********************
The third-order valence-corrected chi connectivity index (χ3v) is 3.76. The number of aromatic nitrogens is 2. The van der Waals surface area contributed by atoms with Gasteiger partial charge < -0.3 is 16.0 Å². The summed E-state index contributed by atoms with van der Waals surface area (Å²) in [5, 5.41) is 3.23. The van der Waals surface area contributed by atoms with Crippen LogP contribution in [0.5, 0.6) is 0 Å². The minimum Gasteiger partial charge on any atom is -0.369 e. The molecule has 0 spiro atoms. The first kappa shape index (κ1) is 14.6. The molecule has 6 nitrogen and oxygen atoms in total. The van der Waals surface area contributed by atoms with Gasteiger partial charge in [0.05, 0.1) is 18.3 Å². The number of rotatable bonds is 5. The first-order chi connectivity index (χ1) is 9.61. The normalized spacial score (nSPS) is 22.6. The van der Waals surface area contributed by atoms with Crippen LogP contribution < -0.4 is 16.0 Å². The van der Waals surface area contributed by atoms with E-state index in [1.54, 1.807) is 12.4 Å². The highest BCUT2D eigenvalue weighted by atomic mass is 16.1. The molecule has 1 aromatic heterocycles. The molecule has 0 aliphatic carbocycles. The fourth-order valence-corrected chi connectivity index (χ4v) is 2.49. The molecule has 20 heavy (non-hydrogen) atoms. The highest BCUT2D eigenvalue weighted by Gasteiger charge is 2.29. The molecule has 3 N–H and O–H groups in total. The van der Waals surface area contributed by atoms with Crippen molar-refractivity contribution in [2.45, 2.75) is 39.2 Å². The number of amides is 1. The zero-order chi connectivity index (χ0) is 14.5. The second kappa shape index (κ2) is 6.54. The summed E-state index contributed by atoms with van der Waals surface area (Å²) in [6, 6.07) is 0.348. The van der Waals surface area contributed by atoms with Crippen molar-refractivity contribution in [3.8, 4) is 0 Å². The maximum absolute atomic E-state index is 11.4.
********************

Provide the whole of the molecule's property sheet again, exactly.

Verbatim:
The third-order valence-corrected chi connectivity index (χ3v) is 3.76. The number of aromatic nitrogens is 2. The van der Waals surface area contributed by atoms with Gasteiger partial charge < -0.3 is 16.0 Å². The summed E-state index contributed by atoms with van der Waals surface area (Å²) in [5, 5.41) is 3.23. The van der Waals surface area contributed by atoms with Crippen LogP contribution in [0.5, 0.6) is 0 Å². The minimum Gasteiger partial charge on any atom is -0.369 e. The molecule has 0 spiro atoms. The first kappa shape index (κ1) is 14.6. The molecule has 6 nitrogen and oxygen atoms in total. The van der Waals surface area contributed by atoms with Gasteiger partial charge in [0.05, 0.1) is 18.3 Å². The number of rotatable bonds is 5. The first-order chi connectivity index (χ1) is 9.61. The normalized spacial score (nSPS) is 22.6. The van der Waals surface area contributed by atoms with Crippen LogP contribution < -0.4 is 16.0 Å². The van der Waals surface area contributed by atoms with E-state index in [1.54, 1.807) is 12.4 Å². The highest BCUT2D eigenvalue weighted by atomic mass is 16.1. The molecule has 1 aromatic heterocycles. The molecule has 0 aliphatic carbocycles. The fourth-order valence-corrected chi connectivity index (χ4v) is 2.49. The molecule has 20 heavy (non-hydrogen) atoms. The highest BCUT2D eigenvalue weighted by Gasteiger charge is 2.29. The molecule has 3 N–H and O–H groups in total. The van der Waals surface area contributed by atoms with Crippen molar-refractivity contribution in [2.45, 2.75) is 39.2 Å². The number of amides is 1. The zero-order chi connectivity index (χ0) is 14.5. The second kappa shape index (κ2) is 6.54. The summed E-state index contributed by atoms with van der Waals surface area (Å²) in [6, 6.07) is 0.348. The van der Waals surface area contributed by atoms with Crippen molar-refractivity contribution in [3.8, 4) is 0 Å². The maximum absolute atomic E-state index is 11.4.